Much of the original building remains, but the Basement had to become a workable space for businesses like Rawbry. It also currently houses Global Coffee (a coffee bar), Sugar Love chocolates, Kalifornia Jean Bar, a barber shop (by barber Josh Arias), Botanicals Flower Bar, apparel company Tahoe Nevada Love, Pantry Products apothecary, and SES Engineering (which also did the mechanical and sustainable solutions for the building). A gym called Escape and a salad bar called Chomp will be open in the near future, as will a bar, art gallery space and lecture hall. One more business is being vetted for the space—a sneaker shop from Brooklyn. Other than that shop, all of the businesses originated in Reno, and the demand for shop space has been high.

“We turned away around three times the amount of businesses that are in the space,” says Bullentini. “I get an email every single day about putting a business in the Basement.”

In the main Post Office space, home decor company West Elm is going in as the anchor tenant.


The goods and services offered in the Basement are intended to create a healthy environment, where people can have fun, socialize and be stimulated without damaging their health.

“We want it to be this epicenter for social gatherings and not just for drinking, or health-harming activities,” says Bullentini. The walkability of downtown will help, too, once the Virginia Street bridge is completed.

The approach to creating a healthy atmosphere is threefold—physical, social and mental. The gym, and food and drink choices like Rawbry and Chomp address the physical. Social needs are met through a large open space for coworking, along with the coffee shop and bar. And every other month, the local chapter of the American Institute of Graphic Arts hosts a talk series called Creative Buzz, which is intended to stimulate the mind and encourage discussion.

“It’s something I went to in Brooklyn,” says Bullentini. In New York, the event was called “Creative Mornings.” “I know we have this crazy art community, it’s very Burner-driven. I just thought it needed to have a voice. And it’s different than the tech-art in Brooklyn.”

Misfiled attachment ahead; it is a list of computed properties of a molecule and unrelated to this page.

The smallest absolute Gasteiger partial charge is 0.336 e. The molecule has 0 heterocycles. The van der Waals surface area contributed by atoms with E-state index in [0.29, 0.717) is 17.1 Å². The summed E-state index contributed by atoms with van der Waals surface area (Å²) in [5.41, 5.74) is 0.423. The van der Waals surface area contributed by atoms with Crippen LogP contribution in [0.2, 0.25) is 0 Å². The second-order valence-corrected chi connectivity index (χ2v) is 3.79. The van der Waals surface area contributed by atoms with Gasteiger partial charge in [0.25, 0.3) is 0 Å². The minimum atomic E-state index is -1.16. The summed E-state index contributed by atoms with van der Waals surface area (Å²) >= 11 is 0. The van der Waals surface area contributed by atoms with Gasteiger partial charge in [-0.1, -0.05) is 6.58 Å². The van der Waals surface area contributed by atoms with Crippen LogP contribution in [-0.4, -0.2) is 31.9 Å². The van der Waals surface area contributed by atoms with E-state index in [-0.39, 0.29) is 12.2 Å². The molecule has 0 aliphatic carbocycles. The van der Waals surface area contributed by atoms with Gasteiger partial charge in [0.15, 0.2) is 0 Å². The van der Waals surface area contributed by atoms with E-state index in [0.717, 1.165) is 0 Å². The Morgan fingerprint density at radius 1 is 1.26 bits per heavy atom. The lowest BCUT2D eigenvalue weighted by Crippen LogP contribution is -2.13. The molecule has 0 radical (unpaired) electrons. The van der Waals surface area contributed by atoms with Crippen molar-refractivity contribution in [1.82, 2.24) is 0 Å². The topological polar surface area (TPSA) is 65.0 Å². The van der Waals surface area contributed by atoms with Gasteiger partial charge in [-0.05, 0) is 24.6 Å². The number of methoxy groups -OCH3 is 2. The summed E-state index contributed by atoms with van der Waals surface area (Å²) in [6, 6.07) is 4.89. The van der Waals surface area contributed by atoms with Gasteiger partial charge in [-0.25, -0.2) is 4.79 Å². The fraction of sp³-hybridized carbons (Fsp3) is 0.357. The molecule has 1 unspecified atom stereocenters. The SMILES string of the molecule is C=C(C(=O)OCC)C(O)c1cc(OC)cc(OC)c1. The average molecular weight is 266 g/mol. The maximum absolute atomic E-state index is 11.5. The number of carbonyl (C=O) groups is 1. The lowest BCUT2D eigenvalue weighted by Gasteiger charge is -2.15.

Some of the talks do bridge the worlds between technology and art, though, including a talk on April 12 featuring international futurologist Rebecca Ryan. The talk, which starts at 7:45 a.m., will cover urban planning and commerce based on trends of the future.

Bringing non-local people into the Basement to speak or get involved hasn’t been difficult, says Bullentini.

“Everybody and their mother is talking about Reno right now,” she says, referencing people she knows in the larger cities she’s lived in. “It’s super flattering and exciting that the word is spreading about Reno. It’s almost like you don’t want it to spread any more. Like, nobody else move here!”

She means this as a joke, but there’s some truth to it. Projects like the Basement are possible now because there’s a community of people who want more urban experiences, but it’s also possible because the concept hasn’t really been tackled successfully yet, which lets people like Bullentini experiment. So it’s the project, but not the city itself, that needs to convince outsiders to take a chance on it.

“That’s been the biggest shocker for me, is that you don’t have to sell Reno—you have to sell the concept, or the building,” says Bullentini. “I think Reno is in talks for everybody right now.”

Bullentini’s vision also ensures that new, unconventional businesses have a fighting chance in Reno.

“There’s a big emphasis on collaborative,” says Bullentini. “If we all went out and wanted to open our own businesses in separate buildings, it would have been a struggle. We all lean on each other. We all bring traffic together. At the end of the day we’re not just Rawbry. We’re not Global Coffee—we’re the Basement.” For more information, visit www.thebasementreno.com.